Jeremy, you’ve collaborated with some major players in rap. How does it feel to be co-signed by A$AP, one of the leaders of the new generation?
J: I’m very appreciative. I love hearing the stories about what my work means—not only to him, but to the kids he came up with. His friends, all of Harlem. For me that’s my ultimate goal: to touch people’s lives. The real people on the street. Of course I love having accolades from the fashion world and I’m thrilled with Rihanna and Gaga and Katy and everyone wearing my clothes. But when the real kids are using their money—
J: —To buy something to express to the world who they are, to say, “This is who I am because I’m wearing this,” that is the ultimate compliment for me.
Hip-hop is one of the only communities that really started its own trends. It's the only new music that's come along in eons.
You both push the envelope in your respective fields. Is that what’s most important to you, doing your own thing?
A: My own thing is all that matters to me. And it feels good when I get props for doing what’s best for me. I like when people admire it and relate to it.
J: The only box I’m in is a shoebox. That’s my challenge every time—to push the boundaries, to constantly be challenging, and at the same time doing what I feel is right. It’s easy to make something absurd. Sometimes people say, “Whoa”—like what I’m doing is crazy. It’s not for everyone. I have a special role and I take it deadly serious. I spend my life, all of my waking hours, working and thinking and trying to create and perfect new ideas.
How important is getting cosigned by your peers for each of you?
A: Very important, it’s one of those things that you feel grateful for.
J: I feel lucky that people who came before me have given me mad props. I can’t find a better example than Mr. Lagerfeld. It’s so flattering. He’s the most iconic fashion designer of our time. To have him champion me so fully and let me into his world, these are things that I never expected when I was in school thinking about fashion.
Why do you think hip-hop is so fascinated with fashion and vice versa?
A: As black people it was our thing to show that we’re not living in poverty and that we can afford extravagant things—that kind of stuck with us. So when our great-grandparents were putting on their favorite outfits, it was to put on a front for the hard times. And hip-hop is a bunch of people that never had nothing. Fashion is just an expression. It’s an art. It expresses your taste. Good taste is important in hip-hop. I wake up saying I’m going to look the best I can and do what the fuck I want to do. And that’s what it’s all about. I don’t know if I articulated it good because I’m pretty high right now—and I have a lisp and I’m going to Mars right now.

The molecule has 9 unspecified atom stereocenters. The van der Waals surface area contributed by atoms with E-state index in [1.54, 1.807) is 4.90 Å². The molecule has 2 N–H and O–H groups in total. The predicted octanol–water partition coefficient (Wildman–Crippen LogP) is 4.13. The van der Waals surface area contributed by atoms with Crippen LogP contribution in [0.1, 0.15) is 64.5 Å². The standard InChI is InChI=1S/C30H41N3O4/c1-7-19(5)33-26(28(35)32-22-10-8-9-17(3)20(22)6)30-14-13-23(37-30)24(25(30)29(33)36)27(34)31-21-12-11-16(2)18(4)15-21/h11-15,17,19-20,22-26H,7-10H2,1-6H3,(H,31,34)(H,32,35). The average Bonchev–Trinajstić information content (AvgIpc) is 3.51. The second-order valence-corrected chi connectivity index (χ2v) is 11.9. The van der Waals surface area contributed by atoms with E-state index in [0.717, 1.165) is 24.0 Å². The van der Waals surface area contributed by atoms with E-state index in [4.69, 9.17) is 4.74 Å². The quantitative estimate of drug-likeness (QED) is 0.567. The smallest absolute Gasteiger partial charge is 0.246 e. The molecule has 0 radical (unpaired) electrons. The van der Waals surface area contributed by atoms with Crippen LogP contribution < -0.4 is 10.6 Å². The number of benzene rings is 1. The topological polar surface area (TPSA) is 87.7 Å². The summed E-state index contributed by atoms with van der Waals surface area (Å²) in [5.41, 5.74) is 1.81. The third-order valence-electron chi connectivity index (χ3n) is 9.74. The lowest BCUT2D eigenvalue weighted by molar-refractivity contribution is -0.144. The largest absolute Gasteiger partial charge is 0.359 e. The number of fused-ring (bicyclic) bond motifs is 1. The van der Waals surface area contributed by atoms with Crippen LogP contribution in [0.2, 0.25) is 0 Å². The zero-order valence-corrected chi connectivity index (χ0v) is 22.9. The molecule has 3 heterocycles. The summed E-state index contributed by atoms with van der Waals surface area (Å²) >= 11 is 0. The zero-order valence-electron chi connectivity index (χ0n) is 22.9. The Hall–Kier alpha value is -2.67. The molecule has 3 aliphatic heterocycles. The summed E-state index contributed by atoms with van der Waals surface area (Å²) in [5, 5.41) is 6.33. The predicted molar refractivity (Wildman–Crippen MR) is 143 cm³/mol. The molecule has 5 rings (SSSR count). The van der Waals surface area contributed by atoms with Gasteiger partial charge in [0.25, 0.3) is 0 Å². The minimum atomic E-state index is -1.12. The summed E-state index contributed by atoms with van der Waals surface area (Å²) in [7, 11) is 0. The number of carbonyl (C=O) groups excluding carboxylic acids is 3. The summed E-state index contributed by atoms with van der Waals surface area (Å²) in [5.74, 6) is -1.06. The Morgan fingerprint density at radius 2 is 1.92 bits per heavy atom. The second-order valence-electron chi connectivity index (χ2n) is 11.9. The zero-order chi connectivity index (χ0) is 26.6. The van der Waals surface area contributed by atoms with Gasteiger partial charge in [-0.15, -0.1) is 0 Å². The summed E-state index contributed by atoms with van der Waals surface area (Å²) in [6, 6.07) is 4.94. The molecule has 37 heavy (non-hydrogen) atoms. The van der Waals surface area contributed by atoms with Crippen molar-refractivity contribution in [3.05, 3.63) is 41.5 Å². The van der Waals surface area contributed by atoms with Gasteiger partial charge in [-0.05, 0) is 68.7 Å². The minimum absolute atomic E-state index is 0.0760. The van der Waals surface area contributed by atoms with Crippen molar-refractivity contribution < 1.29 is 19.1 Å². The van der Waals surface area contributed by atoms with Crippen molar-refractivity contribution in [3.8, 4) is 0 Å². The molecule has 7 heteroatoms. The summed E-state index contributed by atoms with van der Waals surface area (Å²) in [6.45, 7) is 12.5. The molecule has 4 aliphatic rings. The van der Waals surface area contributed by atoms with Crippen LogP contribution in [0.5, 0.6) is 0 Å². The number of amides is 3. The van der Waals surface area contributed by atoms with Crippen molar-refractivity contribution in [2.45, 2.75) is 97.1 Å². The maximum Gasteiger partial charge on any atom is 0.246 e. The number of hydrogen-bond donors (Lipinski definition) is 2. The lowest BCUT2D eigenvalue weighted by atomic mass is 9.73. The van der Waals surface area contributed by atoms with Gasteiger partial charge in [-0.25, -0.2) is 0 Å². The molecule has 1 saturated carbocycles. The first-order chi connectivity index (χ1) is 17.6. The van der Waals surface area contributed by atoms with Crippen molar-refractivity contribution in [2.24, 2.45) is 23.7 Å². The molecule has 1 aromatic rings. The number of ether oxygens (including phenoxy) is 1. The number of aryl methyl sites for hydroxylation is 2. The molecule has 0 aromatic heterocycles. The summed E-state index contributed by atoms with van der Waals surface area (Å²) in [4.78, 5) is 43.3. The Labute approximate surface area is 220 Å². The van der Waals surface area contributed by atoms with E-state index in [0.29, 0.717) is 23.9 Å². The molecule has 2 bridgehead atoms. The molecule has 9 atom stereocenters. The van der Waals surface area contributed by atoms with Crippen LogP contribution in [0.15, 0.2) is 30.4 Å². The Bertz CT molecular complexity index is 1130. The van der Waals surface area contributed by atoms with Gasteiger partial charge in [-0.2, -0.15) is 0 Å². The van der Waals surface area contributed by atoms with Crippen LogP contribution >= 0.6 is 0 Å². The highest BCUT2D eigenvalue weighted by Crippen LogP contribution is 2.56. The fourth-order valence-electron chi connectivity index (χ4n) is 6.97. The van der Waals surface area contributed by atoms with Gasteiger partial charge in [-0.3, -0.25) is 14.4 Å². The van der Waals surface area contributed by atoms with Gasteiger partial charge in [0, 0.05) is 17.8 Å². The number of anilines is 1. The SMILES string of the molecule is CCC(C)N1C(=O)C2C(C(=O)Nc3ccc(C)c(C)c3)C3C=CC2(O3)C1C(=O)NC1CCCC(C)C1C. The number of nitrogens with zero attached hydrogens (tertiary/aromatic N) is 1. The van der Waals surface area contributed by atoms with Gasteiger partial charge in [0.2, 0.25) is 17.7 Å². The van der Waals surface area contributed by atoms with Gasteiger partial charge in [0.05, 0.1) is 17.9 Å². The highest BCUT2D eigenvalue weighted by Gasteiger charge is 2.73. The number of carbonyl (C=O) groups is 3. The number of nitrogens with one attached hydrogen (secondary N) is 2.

J: [Laughs.] The thing is hip-hop is one of the only communities that really started its own trends.
J: That’s why I’ve always been inspired by hip-hop artists, because they transform things—even just the jean, turning it around, inside out, sagging it—all these different things. Yes, of course we get little things from other music movements, but hip-hop has been like, Pow! It’s really inspiring and it’s the only new music that has come along in eons. Rock and roll has been around—it’s changing forms. But hip-hop is major.
A: That is so crazy.
The beautiful thing between hip-hop and fashion is what’s going on here at this shoot. Some people may ask, “Why are these two together?” But this guy loves your clothes. You love the music.
A: Yes. It can happen anywhere. It can happen in rock. It can happen in punk. It can happen in funk. But hip-hop would cherish it more because it never happened before. It’s the unexpected—like having a black president. We cherish that.
J: We almost had a black Republican nominee—that’s even more mind-boggling!
A: In hip-hop culture, things are changing every day. For Jeremy to do this with me is different. I wear braids and I’ve got gold teeth and I look up to a fuckin’ designer and his name is Jeremy Scott. I’m from Harlem. People know me. I’m certified. I love these designers. I love Rick Owens. I’m just keeping it real. This is what I do. I’m keeping it on a whole ’nother level with you. When this comes out it’s gonna be a talked-about fuckin’ cover. This is going to be talked about for fuckin’ eons and centuries and ’til infinity.
A$AP, you’ve talked about this before, but why do you still think there’s homophobia and ignorance in rap?
A: I’m not homosexual. That’s not where I’m at with my life. But I can still be greatly inspired by a homosexual. It has nothing to do with their sexuality. If I start discriminating against people, that will stop me as a person. That’s ignorant. What the fuck does that have to do with anything? It’s not like I want to date this motherfucker—I’m inspired by this dude. This isn’t about fashion, it’s what he personally did for me. I’m not saying I’m going to be an activist. I want to enlighten those brothers. I used to be like them, but I’m a grown-ass man. I don’t care what another man does with his time.
J: Why does it exist in the world? I don’t know. It’s just one of those things. I don’t know why people care about what other people do. When this becomes an issue in politics, that’s the thing that boggles my mind. I heard on CNN that Republicans won’t get behind Mitt Romney because of abortion and gay marriage. Why do you care?